SC to hear Delhi Police's plea to stay tractor rally by farmers on Republic Day
The Supreme Court will take up on Monday an application by the Delhi Police seeking injunction against farmers’ unions from causing any disruption to the Republic Day celebrations in the national capital.
The Delhi Police had informed the Court that according to news reports, the farmers’ unions were planning to hold a Tractor Rally coinciding with the Republic Day celebrations in the capital.
A three-judge bench headed by Chief Justice of India (CJI) SA Bobde had issued notice on the application on January 12 and sought response of the farmers’ unions appearing before the Court.
The Delhi Police in its application seeking injunction against farmers taking out a tractor rally had told the Court that such a rally could cause law and order problems and create an embarrassing situation for the country in the eyes of the entire world.
"Right to protest is always subject to the countervailing public order and the public interest. The right to protest can never include maligning the nation globally,” the Delhi Police said in its application.
On Saturday, one of the protesting farmers’ unions Bhartiya Kisan Union (BKU) Lokshakti had filed its response to the application and raised the demand for removing the three members of the Committee constituted by the Court. This Committee, constituted by the Court on January 12 initially had four members. This Committee was tasked with the responsibility of hearing the concerns of farmer unions over the three farm laws as well as that of the Centre and submit its recommendations to the Court in eight weeks.
The members were Bhupinder Singh Mann (National President, BKU and All India Kisan Coordination Committee), Pramod Kumar Joshi (Agricultural Economist, Director for South Asia, International Food Policy Research Institute), Ashok Gulati, Agricultural Economist and Former Chairman of the Commission for Agricultural Costs and Prices, and Anil Ghanwat, President, Shetkari Sanghatana. The Committee was to hold its first sitting by January 22.
Two days later, Mann refused to join the committee in solidarity with the protesting farmers leaving just three members. The response by BKU-Lokshakti referred to news clippings where the remaining three members had openly supported the farm laws and criticized protesting farmers of being misled by political parties.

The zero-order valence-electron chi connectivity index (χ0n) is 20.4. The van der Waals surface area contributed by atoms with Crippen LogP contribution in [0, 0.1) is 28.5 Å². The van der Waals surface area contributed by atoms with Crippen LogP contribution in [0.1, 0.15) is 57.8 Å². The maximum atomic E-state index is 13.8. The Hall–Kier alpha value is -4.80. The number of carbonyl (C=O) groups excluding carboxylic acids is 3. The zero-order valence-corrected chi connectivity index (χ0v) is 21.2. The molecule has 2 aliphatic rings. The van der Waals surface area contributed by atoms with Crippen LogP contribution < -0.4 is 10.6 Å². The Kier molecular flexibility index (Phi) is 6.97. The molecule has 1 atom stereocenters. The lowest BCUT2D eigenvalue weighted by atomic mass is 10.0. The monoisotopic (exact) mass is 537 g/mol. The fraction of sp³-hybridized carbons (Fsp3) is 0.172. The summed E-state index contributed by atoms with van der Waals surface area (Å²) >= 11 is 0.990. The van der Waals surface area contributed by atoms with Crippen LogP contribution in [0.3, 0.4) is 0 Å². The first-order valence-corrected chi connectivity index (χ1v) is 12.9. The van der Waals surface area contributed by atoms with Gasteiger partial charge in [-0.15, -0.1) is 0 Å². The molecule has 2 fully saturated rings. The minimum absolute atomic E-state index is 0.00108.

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“When all committee members appointed by the Supreme Court are already in favour of these three farm laws and already support the laws made and passed by the Central government without enough discussion with farmers, then how can they make fair report without any bias before the Court,” the BKU-Lokshakti said in its response filed through advocate AP Singh.
The union further requested the Court to “remove all three members from the committee” and appoint persons who would prepare the report on basis of “mutual harmony” and who can “think about the interest of farmers with impartiality, trust and goodwill.” It requested the Court to appoint independent, impartial persons such as former Supreme Court judge and include within the Committee the President of BKU-Lokshakti among other farmers’ organization leaders participating in the protests.
A bench of CJI SA Bobde, and Justices L Nageswara Rao and Vineet Saran is expected to consider this affidavit as well on Monday.
The Centre was also expected to file an affidavit on the concern expressed by the Court on the last occasion where an allegation was leveled by a farmer union in support of the laws that the protest by farmers had presence of pro-Khalistani persons.
Indian Kisan Union had moved an application in the Court claiming that an organization by name “Sikhs for Justice”, which is banned for anti-India secessionist movement is financing the agitation. The bench had asked Attorney General KK Venugopal if this was true. Venugopal supported this averment but sought permission of the Court to file an affidavit based on inputs received from Intelligence Bureau.